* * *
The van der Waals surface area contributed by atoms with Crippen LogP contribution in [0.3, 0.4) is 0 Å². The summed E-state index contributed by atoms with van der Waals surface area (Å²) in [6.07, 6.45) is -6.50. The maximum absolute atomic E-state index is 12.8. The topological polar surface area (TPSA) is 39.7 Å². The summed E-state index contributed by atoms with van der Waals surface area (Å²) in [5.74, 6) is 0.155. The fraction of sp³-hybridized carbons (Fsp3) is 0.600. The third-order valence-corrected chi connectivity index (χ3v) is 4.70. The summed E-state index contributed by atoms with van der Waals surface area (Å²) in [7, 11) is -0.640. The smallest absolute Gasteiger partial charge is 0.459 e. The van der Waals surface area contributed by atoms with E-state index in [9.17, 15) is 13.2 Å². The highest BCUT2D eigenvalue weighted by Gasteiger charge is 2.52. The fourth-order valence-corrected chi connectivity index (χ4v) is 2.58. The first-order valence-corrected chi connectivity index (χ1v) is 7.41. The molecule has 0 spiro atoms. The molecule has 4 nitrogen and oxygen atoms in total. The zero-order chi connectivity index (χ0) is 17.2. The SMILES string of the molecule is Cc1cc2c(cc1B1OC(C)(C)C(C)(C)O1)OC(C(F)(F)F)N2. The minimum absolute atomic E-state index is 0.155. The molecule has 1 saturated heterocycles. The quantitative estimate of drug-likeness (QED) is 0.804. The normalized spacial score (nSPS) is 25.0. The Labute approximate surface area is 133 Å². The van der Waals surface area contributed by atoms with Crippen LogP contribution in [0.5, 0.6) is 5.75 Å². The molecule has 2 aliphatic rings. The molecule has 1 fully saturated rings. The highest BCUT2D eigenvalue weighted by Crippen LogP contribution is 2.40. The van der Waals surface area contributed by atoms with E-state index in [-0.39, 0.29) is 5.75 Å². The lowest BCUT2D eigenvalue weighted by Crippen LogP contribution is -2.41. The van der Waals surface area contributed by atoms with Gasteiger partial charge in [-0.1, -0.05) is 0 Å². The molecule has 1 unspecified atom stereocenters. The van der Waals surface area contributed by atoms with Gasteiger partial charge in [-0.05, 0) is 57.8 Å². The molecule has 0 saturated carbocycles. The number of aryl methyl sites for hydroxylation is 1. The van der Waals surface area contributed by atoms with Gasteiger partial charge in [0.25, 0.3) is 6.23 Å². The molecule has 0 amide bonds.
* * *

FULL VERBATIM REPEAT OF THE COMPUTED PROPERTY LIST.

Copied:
The van der Waals surface area contributed by atoms with Crippen LogP contribution in [0.3, 0.4) is 0 Å². The summed E-state index contributed by atoms with van der Waals surface area (Å²) in [6.07, 6.45) is -6.50. The maximum absolute atomic E-state index is 12.8. The topological polar surface area (TPSA) is 39.7 Å². The summed E-state index contributed by atoms with van der Waals surface area (Å²) in [5.74, 6) is 0.155. The fraction of sp³-hybridized carbons (Fsp3) is 0.600. The third-order valence-corrected chi connectivity index (χ3v) is 4.70. The summed E-state index contributed by atoms with van der Waals surface area (Å²) in [7, 11) is -0.640. The smallest absolute Gasteiger partial charge is 0.459 e. The van der Waals surface area contributed by atoms with E-state index in [9.17, 15) is 13.2 Å². The highest BCUT2D eigenvalue weighted by Gasteiger charge is 2.52. The fourth-order valence-corrected chi connectivity index (χ4v) is 2.58. The first-order valence-corrected chi connectivity index (χ1v) is 7.41. The molecule has 0 spiro atoms. The molecule has 4 nitrogen and oxygen atoms in total. The zero-order chi connectivity index (χ0) is 17.2. The SMILES string of the molecule is Cc1cc2c(cc1B1OC(C)(C)C(C)(C)O1)OC(C(F)(F)F)N2. The minimum absolute atomic E-state index is 0.155. The molecule has 1 saturated heterocycles. The quantitative estimate of drug-likeness (QED) is 0.804. The normalized spacial score (nSPS) is 25.0. The Labute approximate surface area is 133 Å². The van der Waals surface area contributed by atoms with Crippen LogP contribution in [0.5, 0.6) is 5.75 Å². The molecule has 2 aliphatic rings. The molecule has 1 fully saturated rings. The highest BCUT2D eigenvalue weighted by Crippen LogP contribution is 2.40. The van der Waals surface area contributed by atoms with E-state index in [-0.39, 0.29) is 5.75 Å². The lowest BCUT2D eigenvalue weighted by Crippen LogP contribution is -2.41. The van der Waals surface area contributed by atoms with Gasteiger partial charge in [-0.1, -0.05) is 0 Å². The molecule has 1 unspecified atom stereocenters. The van der Waals surface area contributed by atoms with Gasteiger partial charge in [-0.05, 0) is 57.8 Å². The molecule has 0 saturated carbocycles. The number of aryl methyl sites for hydroxylation is 1. The van der Waals surface area contributed by atoms with Gasteiger partial charge in [0.25, 0.3) is 6.23 Å². The molecule has 0 amide bonds.